The States with the Most Hacktivism Incidents
What does political hacking look like in the US?
With the fall election fervor at full volume, we looked at a quieter way people influence elections—hacktivism. Using 2017 FBI crime reports, we discovered the states where hacktivism may play a role in the 2018 elections.
Political activism is nothing new, but taking it online via covert tactics changes the game. The hacktivist community claims to rally around fighting online censorship. But some question the validity of that motive when hacktivists block or knock out websites.
Whether you view hacktivists as dangerous enemies of the state or as digital Robin Hoods, stealing information from the powerful and distributing it to the masses, the truth is that hacktivism can sway public opinion. And because influencing public opinion comes down to how many people you can convince, hacktivists tend to target states with higher populations.
States with the Most Political Hacking Incidents in 2017
Six states had more than 5 reported hacktivist cases in 2017, but 16 states had none.
These numbers may seem low, but part of what makes hacktivism so appealing to hackers—and scary for those being hacked—is that just one instance can have huge consequences.
According to the Atlantic Council’s Digital Forensic Research Lab, hackers with ties to Russia used Twitter bots to artificially spread the hashtags #TakeAKnee and #BoycottNFL to sow further division among Americans in September 2017. The result? Both hashtags skyrocketed. Appearances of #TakeAKnee went from less than 50 to more than 770,000 in one day, and appearances of #BoycottNFL reached a single-day high of 214,000.
States with more federal representatives tend to experience more hacktivism.
Hacktivism’s huge potential for influencing public opinion helps explains why the states in the chart above were targeted. Swaying people’s perceptions in these states is more likely to affect policy changes because most of them have more representatives than other states.
By targeting states with more congresspeople, hacktivists theoretically have a better chance of getting the politicians they want into the federal government.
States with larger legislatures experience more hacktivism.
Using the number of hacktivism incidents from the 2017 FBI report and adjusting for the number of state legislators, we can get the number of hacktivist incidents per legislator.
If these numbers hold true for 2018, we have a good guess as to which states hacktivists may be apt to target.
The following states are the most likely to be hacked in 2018:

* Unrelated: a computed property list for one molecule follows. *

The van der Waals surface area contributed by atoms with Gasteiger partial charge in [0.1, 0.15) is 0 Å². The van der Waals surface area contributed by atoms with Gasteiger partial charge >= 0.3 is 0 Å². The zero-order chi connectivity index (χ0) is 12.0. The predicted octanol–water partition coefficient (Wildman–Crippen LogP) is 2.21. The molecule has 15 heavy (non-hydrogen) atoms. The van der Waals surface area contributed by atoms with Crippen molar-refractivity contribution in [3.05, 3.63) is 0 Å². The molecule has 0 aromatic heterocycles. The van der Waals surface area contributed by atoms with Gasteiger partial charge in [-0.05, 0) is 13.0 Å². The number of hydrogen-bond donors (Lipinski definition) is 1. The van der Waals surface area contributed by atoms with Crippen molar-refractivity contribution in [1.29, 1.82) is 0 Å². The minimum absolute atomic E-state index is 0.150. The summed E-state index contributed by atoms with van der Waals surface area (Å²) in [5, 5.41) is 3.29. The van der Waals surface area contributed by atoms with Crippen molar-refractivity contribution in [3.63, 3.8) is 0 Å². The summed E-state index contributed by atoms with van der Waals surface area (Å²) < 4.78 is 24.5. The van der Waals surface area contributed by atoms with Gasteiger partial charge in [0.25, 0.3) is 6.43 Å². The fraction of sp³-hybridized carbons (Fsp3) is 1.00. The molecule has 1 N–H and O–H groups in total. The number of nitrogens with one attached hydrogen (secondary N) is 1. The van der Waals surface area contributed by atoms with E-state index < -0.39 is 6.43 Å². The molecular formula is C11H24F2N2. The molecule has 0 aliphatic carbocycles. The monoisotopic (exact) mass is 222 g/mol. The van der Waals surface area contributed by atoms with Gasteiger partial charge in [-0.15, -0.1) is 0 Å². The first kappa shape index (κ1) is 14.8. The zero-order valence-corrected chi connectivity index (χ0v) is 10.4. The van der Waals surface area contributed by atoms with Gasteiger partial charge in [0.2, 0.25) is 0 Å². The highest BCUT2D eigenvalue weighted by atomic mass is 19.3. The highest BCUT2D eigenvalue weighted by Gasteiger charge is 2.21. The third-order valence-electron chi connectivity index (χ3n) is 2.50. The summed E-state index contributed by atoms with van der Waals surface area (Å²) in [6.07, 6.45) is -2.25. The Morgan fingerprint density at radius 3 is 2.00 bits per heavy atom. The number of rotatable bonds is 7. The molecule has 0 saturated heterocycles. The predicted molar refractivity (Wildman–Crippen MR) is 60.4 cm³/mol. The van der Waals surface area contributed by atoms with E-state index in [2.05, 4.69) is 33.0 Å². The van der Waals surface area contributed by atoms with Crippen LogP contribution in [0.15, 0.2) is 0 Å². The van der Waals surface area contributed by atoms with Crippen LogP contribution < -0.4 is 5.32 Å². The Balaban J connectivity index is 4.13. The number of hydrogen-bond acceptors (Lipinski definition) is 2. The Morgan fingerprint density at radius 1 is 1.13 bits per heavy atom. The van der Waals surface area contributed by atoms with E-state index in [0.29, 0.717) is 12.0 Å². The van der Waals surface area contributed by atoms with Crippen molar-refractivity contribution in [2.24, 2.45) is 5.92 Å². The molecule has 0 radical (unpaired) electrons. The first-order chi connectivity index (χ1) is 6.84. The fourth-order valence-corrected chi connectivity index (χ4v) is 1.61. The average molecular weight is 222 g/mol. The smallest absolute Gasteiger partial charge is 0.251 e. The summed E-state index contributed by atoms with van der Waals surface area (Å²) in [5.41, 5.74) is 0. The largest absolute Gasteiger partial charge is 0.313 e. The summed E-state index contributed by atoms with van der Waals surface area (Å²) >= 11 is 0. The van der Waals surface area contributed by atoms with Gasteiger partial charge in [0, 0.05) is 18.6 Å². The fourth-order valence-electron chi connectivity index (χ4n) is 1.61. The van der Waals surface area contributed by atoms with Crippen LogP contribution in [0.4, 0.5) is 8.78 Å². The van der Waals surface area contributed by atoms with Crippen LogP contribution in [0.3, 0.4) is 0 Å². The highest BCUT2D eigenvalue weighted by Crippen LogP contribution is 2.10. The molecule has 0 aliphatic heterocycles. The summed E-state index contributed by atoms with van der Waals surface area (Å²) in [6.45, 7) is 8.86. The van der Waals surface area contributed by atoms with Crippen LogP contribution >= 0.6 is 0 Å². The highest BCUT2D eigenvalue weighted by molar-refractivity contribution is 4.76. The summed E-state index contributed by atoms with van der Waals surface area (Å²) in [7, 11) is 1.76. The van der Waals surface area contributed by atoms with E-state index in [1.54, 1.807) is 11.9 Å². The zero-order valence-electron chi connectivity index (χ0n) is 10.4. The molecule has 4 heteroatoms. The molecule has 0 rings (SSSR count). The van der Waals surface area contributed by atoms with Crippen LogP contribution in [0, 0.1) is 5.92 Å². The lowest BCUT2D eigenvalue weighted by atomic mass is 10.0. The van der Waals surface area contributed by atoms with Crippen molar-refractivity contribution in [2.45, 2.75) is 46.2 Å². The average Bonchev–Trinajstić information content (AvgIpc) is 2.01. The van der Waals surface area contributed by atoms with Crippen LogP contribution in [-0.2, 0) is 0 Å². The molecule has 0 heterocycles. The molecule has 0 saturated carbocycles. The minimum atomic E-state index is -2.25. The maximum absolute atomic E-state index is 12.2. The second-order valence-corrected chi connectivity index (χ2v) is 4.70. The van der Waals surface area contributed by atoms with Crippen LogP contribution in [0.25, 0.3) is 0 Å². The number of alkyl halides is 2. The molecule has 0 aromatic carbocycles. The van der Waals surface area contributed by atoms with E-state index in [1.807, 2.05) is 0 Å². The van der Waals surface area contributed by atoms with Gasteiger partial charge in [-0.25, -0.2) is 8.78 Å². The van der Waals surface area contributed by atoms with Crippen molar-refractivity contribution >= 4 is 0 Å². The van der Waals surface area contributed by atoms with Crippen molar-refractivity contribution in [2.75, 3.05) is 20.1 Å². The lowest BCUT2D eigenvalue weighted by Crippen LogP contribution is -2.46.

The larger the legislature, the more people a state needs to elect. This means more opportunities for hacktivists to exert their influence, which leads to more hacktivist activity in general.
What role will hacktivists play in the 2018 elections?
Unfortunately, hackers have already attacked the 2018 midterm elections.
According to the Houston Chronicle, cyber attackers have already used phishing scams (baiting people into giving away information) on at least three campaigns. Five national security officials have warned of election interference and the Director of National Intelligence, Dan Coats, described the potential of Russian meddling in the midterm elections as “one keyboard click away.”
While this sounds scary, it’s also nothing new. Hacktivism has been around since the early days of the internet.
A Brief History of Political Hacking
1996—The word “hacktivism” is coined by Omega, a member of the hacking group Cult of the Dead Cow (cDc).
1998—Electronic Disturbance Theater, a group of online political performance artists, hack the Pentagon, the Mexican government, and the German stock exchange to protest the clampdown on the Zapatista Army of National Liberation.
2001—A branch of cDc, Hacktivisimo, announces the hacktivist community’s dedication to combat “state-sponsored censorship of the internet” in the Hacktivisimo Declaration.
2003—Fifteen-year-old Christopher Poole uses a computer in his bedroom to create 4chan.org, the eventual birthplace of the notorious hacktivist group Anonymous.
2011—Hacktivist group LulzSec’s releases private information from Senate.gov just to show it can.
2011— Servers at the NSA, the Pentagon, NASA, the Department of Defense, and other military departments are infiltrated. A hacker called sl1nk claims credit and releases formerly secured information as proof.
2014— In what the FBI and Secret Service said was “among the most sophisticated attacks ever launched against US government systems,” someone hacks the White House computer system. The FBI begins publishing numbers of hacktivism incidents in its annual reports.
2016— Information leaked from Democratic National Committee emails conspiring against potential presidential candidate Bernie Sanders are published on WikiLeaks.
What can you do about hacktivism in your state?
The best thing you can do to help limit the negative effects of political hacking is vote. The higher the voter turnout, the harder it is for a single hacking incident to affect the outcome of an election.
John Dilley continually offers unique insights and a fresh point of view. He writes for several websites including CableTV.com and HighSpeedInternet.com. Along with writing, John has a passion for music. He is the lead vocalist and secondary guitarist for The Family Gallows in Salt Lake City. John also shares his personal ideas and philosophies through stories he publishes on his blog, JDilley’s Questions.